State Nuclear Power Safety Inspectorate, or Vatesi, said such bilateral agreements between neighbouring countries are “usual international practice”.
According to the agreement, both countries agreed to immediately provide information in the event of an emergency and if radiation monitoring systems indicate a radiation dose-rate level “that could be hazardous to the public health”. The agreement also covers the exchange of information about the safety of all nuclear facilities in Belarus and Lithuania and decisions that are taken in either country to ensure that safety.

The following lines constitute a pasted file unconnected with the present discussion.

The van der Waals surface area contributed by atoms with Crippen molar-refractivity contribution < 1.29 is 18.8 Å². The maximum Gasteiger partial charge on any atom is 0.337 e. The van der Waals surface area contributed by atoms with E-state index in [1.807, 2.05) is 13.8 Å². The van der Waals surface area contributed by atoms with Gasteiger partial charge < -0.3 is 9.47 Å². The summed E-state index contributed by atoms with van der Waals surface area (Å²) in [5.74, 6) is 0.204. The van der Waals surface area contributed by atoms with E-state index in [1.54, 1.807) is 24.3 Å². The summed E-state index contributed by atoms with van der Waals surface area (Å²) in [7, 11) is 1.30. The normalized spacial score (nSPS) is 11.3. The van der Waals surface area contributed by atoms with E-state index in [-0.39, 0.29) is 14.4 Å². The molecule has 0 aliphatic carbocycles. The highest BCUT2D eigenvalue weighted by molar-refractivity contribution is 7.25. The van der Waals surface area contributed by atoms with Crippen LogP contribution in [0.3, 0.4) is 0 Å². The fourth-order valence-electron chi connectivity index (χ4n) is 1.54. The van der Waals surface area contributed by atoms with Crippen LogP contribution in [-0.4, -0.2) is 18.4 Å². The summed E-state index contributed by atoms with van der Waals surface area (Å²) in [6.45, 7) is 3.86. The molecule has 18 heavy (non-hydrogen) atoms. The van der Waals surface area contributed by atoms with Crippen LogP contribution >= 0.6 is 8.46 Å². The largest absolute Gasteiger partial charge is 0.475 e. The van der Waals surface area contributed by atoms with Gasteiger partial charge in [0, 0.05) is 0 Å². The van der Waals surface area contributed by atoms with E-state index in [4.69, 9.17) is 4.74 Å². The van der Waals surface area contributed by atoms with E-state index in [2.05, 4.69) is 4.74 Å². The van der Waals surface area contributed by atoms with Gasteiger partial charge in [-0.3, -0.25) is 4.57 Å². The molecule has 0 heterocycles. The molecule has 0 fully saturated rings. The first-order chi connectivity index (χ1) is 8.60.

Vatesi said the agreement allows it to notify “other responsible authorities” in the event of a possible emergency.
“As nuclear fuel has already been delivered to the Belarussian nuclear station at Ostrovets and commissioning of the first unit is being continued, the potential risk of nuclear or radiological emergency has already appeared,” Vatesi said in an email to NucNet.
“Lithuania has consistently taken the position that Belarusian nuclear station should not be commissioned before implementation of all international environmental and nuclear safety requirements.”
Belarus does not have any commercial nuclear plants in operation, but there are two 1,109-MW Russian VVER-1200 reactor units under construction near the town of Ostrovets close to the border with Lithuania. Construction of Unit 1 began in November 2013 and of Unit 2 in April 2014.
Lithuania has two commercial nuclear plants, Ignalina-1 and Ignalina-2, that have both been permanently shut down.